Two of Michael Kara’s tippees, Nasser Mardini and Joseph Azar, have agreed to settle the SEC’s charges without admitting or denying the allegations. Mardini has agreed to repay illegal profits, and Azar has agreed to repay illegal profits and pay a penalty. In its non-settled enforcement action against the remaining defendants, the SEC seeks disgorgement of illegal profits, financial penalties, and other relief.

    The SEC acknowledges the assistance of the Chicago Board Options Exchange, the Federal Bureau of Investigation, and the U.S. Attorney’s Office for the Northern District of California in this matter. The SEC also acknowledges the assistance provided by Citigroup during the investigation.

    # # #

    For more information, contact:

    Marc J. f*gel
    Regional Director, SEC’s San Francisco Regional Office
    (415) 705-2449

    Michael S. Dicke
    Associate Regional Director, SEC’s San Francisco Regional Office
    (415) 705-2458

    # # #


  8. The statement was too vague to really tell us the direction Obama wants to head. If it was just proganda aimed at invoking wealth envy, then it is nothing.

    If it was simply a set up to lay the failures of Washington on the steps of Wall Street; then it was nothing.

    It only means something if Obama actually sees FTDs as a primary cause of the economic problems.

    The really important thing to remember in this debate is that the primary justification for short selling is that it is supposed to somehow regulate the markets. Obama’s anger may be aimed only at independent investors who are not subserviant to the political machine.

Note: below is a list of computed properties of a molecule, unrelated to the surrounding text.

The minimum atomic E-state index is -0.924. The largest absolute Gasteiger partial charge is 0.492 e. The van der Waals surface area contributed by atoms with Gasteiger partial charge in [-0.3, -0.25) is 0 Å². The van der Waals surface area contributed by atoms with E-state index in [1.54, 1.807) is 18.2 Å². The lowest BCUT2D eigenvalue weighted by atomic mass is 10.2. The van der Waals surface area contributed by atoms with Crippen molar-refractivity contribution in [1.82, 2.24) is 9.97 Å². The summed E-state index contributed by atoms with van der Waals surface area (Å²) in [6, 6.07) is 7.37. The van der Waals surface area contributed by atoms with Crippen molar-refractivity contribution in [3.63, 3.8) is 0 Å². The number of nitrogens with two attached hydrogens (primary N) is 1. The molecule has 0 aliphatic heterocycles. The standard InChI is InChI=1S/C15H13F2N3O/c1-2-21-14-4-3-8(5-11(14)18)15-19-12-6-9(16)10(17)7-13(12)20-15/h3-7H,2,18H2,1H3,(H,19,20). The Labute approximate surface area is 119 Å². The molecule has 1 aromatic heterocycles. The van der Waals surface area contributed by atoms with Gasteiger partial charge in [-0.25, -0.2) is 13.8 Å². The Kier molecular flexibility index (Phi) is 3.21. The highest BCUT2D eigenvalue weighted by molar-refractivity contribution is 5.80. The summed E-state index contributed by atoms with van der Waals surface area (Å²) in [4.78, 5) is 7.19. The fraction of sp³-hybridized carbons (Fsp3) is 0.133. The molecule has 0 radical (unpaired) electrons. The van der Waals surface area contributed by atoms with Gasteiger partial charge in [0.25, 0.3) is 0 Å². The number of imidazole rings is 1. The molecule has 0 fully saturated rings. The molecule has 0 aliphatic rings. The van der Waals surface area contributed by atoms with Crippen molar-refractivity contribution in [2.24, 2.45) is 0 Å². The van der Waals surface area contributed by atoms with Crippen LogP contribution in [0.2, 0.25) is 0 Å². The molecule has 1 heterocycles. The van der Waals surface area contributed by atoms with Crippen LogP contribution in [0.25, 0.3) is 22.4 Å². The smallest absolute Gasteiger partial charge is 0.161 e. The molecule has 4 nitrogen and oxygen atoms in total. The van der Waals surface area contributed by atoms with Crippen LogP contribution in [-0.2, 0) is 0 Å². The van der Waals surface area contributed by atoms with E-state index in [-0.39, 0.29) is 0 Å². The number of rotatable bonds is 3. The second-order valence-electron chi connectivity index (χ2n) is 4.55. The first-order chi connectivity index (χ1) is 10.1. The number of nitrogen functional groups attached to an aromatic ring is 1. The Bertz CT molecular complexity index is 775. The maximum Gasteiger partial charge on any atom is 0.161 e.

I actually wrote off that particular statement as a partisan piece of nothing and would want a more specific statement before making any guesses about the direction of the administration.

  9. OT: I only post this as it is based on a peer reviewed article in a chemistry journal based on chemical residues that were proven to be present.

    You can’t understand naked shorting and failure to deliver without understanding money laundering and the destruction of the PRIMARY and BACKUP systems for most of Wallstreet and the SEC. Think about it, whatever you want to think about 911, it happened in the two buildings that had the most to do with naked shorting and those records and their backups were destroyed.

    If nothing else, you can’t understand the stock market without understanding what the rest of the world thinks of us.


    I look at these thieves like a parasite or disease. Parasites can be hard to get rid of. Athlete’s foot can persist for years until it gets annoying enough that the host gets the right chemicals to irradicate it.

    I see the same thing here. The thieves have little power except we’ve ignored them. Now that we know they are here, we need to deal with them and irradicate them from our economy.

  10. You bring up a good point, willful. I think Cerberus has some secured chrysler debt but i still don’t see how they cannot be taking a bath on Chrysler… I think any of the equity holders would be lucky to get a nickel out of a restructuring. So what’s their standard MO at the companies they’ve bought out? I too would be very interested in reading a follow up piece on cerberus by Mark.
    Obama is the real deal and once again is so right on… I hope as time goes on he gets around to purging his administration of any crooked DLC holdovers…

  11. Congress is pointing the finger at Wall Street , they are shifting the blame just like they did with the AIG bonuses , its a good time to push for hearings on NSS … contact Barney Frank

  12. For the record, I voted for Obama, and continue to support him in general.

    But the facts speak for themselves.

    Goldman (with Soros and some other unsavories) have the gov’ts, past, present and future, well in pocket.

    This is unfortunate and apolitical.

    I don’t expect any major changes – witness the flaccid ‘efforts’ of the SEC to date vis-a-vis the whole shortselling (naked in particular) issue.

    All we can do is continue to document the abuses here on this site and any others and opine to our ‘representatives’ in ‘government’.

  13. Could this just be a warm-up act to the GM Show in June? The math on the Fed offer (FED = 50% equity for $20B bail, Bondholders = 10% equity for $27B notes, UAW = 40% for $10B pension) seems designed to fail. Quacks like a duck, it does.